Why shoes?

To begin with (I had to correct my typo which had ‘toe begin with’ – very on topic!) we didn’t wear shoes, and there is something lovely about being in touch with the ground when it’s a nice temperature and the surface is pleasing to touch, but anyone who has experienced bindi-eyes or bindis (Soliva sessilis), or extreme temperatures can appreciate the necessity of a protective layer between you and the nasties.

Especially as some of the nasties are very nasty, parasites that embed themselves in your feet can ruin a good walk, and life itself.  I was going to find a link to embellish this point but it’s all very unattractive and I can’t bring myself to inflict this on you.  OK, I don’t want to inflict it on me.  It doesn’t matter as the point is that a foot covering can protect you from this.

So we began to wear shoes a very long time ago.

These are images of shoes made from Sagebrush bark that were found near Fort Rock, Oregon, USA, and believed to be from 10,500 to 9,300 years old, click here for more information.  It’s amazing to have these as usually they would have composted after use and so we don’t know how long this type of shoe had been in use for prior to this time.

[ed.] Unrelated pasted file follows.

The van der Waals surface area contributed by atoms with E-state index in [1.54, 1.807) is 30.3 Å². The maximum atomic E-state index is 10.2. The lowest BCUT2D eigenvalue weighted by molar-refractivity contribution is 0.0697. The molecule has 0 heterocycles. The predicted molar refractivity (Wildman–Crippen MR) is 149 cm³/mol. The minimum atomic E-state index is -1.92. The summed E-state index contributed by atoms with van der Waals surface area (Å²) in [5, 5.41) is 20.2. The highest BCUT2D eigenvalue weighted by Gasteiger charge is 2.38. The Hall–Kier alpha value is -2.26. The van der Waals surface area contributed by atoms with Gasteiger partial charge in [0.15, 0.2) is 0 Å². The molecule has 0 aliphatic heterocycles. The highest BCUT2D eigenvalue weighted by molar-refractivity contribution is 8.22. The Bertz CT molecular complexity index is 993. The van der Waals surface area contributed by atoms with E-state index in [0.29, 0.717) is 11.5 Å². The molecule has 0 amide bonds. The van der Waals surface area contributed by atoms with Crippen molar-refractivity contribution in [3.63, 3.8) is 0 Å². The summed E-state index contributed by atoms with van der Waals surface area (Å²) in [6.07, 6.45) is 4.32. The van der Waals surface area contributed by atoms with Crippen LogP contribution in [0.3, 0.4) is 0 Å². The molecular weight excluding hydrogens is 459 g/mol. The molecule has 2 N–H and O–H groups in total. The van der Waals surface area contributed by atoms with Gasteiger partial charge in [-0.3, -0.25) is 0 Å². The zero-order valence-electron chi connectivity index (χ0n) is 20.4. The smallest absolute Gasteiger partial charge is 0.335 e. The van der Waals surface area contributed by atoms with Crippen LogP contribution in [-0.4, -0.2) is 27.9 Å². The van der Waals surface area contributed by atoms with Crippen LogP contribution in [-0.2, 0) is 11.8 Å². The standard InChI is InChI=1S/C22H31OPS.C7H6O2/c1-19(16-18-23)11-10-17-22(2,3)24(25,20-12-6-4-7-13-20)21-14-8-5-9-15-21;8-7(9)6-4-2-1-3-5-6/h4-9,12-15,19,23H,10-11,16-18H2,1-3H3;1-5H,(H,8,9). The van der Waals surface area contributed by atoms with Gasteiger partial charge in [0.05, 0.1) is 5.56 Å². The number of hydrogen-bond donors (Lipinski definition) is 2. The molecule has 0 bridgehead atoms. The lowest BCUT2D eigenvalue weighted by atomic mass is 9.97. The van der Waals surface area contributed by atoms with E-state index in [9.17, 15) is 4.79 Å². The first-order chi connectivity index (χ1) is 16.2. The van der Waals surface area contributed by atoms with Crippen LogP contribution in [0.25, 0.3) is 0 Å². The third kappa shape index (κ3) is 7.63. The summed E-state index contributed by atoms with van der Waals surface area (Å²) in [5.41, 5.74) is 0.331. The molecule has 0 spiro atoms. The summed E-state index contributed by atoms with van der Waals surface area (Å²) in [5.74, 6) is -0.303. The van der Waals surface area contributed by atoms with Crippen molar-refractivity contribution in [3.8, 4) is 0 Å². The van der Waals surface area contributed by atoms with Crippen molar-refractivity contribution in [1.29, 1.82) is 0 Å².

The next step, using leather is at least as old as 5,500 years ago, with this wonderful discovery made within the last decade.

old-shoe-moccasin

A single piece of leather that is stitched at the front and the rear.  This shoe is in amazing condition and it’s easy to see the construction – such a treat, click here for the full story.

I love that each of these examples are clearly recognisable as shoes.  There was no problem identifying their function.  There is an upper section and a sole and we usually think of that as what makes up a shoe, but what about shoes without soles?  Is that an oxymoron? Look at these bare bottom shoes (and click on the images for more information):

bb-crossed-feet bf_oceanus

So – are these shoes? To my mind the ones on the right are jewelry while the ones on the left could possibly be classified as shoes.  But then what about these????

cl-shoes

No.

Emphatically no.

Art – yes, shoes – no.

Maybe the description of shoe needs to embrace the functionality of walking.  These Charles Lamboutin shoes ain’t going no where.  Wear them yourself, sir. (Click on the image for more information.)

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